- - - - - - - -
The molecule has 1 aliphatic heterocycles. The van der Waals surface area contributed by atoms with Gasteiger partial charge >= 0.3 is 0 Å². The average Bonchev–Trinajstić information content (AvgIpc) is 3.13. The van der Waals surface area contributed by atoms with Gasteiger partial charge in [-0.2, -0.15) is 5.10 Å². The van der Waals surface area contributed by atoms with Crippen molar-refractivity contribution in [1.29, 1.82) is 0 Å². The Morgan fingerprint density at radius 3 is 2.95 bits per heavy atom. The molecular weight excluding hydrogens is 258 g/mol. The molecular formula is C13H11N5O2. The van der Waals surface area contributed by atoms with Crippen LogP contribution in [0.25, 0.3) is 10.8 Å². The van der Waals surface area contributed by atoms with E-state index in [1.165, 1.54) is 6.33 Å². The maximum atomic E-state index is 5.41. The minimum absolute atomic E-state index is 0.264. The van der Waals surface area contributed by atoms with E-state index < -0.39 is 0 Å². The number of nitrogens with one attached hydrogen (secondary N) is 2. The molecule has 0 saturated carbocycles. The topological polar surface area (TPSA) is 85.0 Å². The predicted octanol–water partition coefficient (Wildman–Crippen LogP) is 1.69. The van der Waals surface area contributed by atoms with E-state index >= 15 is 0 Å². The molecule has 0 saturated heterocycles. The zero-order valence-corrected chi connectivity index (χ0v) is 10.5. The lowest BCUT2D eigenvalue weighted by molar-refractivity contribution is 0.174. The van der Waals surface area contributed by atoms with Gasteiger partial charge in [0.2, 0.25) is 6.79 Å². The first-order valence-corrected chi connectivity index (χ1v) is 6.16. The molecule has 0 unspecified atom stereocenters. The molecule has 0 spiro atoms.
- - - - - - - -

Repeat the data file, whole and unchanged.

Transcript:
The molecule has 1 aliphatic heterocycles. The van der Waals surface area contributed by atoms with Gasteiger partial charge >= 0.3 is 0 Å². The average Bonchev–Trinajstić information content (AvgIpc) is 3.13. The van der Waals surface area contributed by atoms with Gasteiger partial charge in [-0.2, -0.15) is 5.10 Å². The van der Waals surface area contributed by atoms with Crippen molar-refractivity contribution in [1.29, 1.82) is 0 Å². The Morgan fingerprint density at radius 3 is 2.95 bits per heavy atom. The molecular weight excluding hydrogens is 258 g/mol. The molecular formula is C13H11N5O2. The van der Waals surface area contributed by atoms with Crippen LogP contribution in [0.25, 0.3) is 10.8 Å². The van der Waals surface area contributed by atoms with E-state index in [1.165, 1.54) is 6.33 Å². The maximum atomic E-state index is 5.41. The minimum absolute atomic E-state index is 0.264. The van der Waals surface area contributed by atoms with E-state index < -0.39 is 0 Å². The number of nitrogens with one attached hydrogen (secondary N) is 2. The molecule has 0 saturated carbocycles. The topological polar surface area (TPSA) is 85.0 Å². The predicted octanol–water partition coefficient (Wildman–Crippen LogP) is 1.69. The van der Waals surface area contributed by atoms with E-state index >= 15 is 0 Å². The molecule has 0 saturated heterocycles. The zero-order valence-corrected chi connectivity index (χ0v) is 10.5. The lowest BCUT2D eigenvalue weighted by molar-refractivity contribution is 0.174. The van der Waals surface area contributed by atoms with Gasteiger partial charge in [0.2, 0.25) is 6.79 Å². The first-order valence-corrected chi connectivity index (χ1v) is 6.16. The molecule has 0 unspecified atom stereocenters. The molecule has 0 spiro atoms.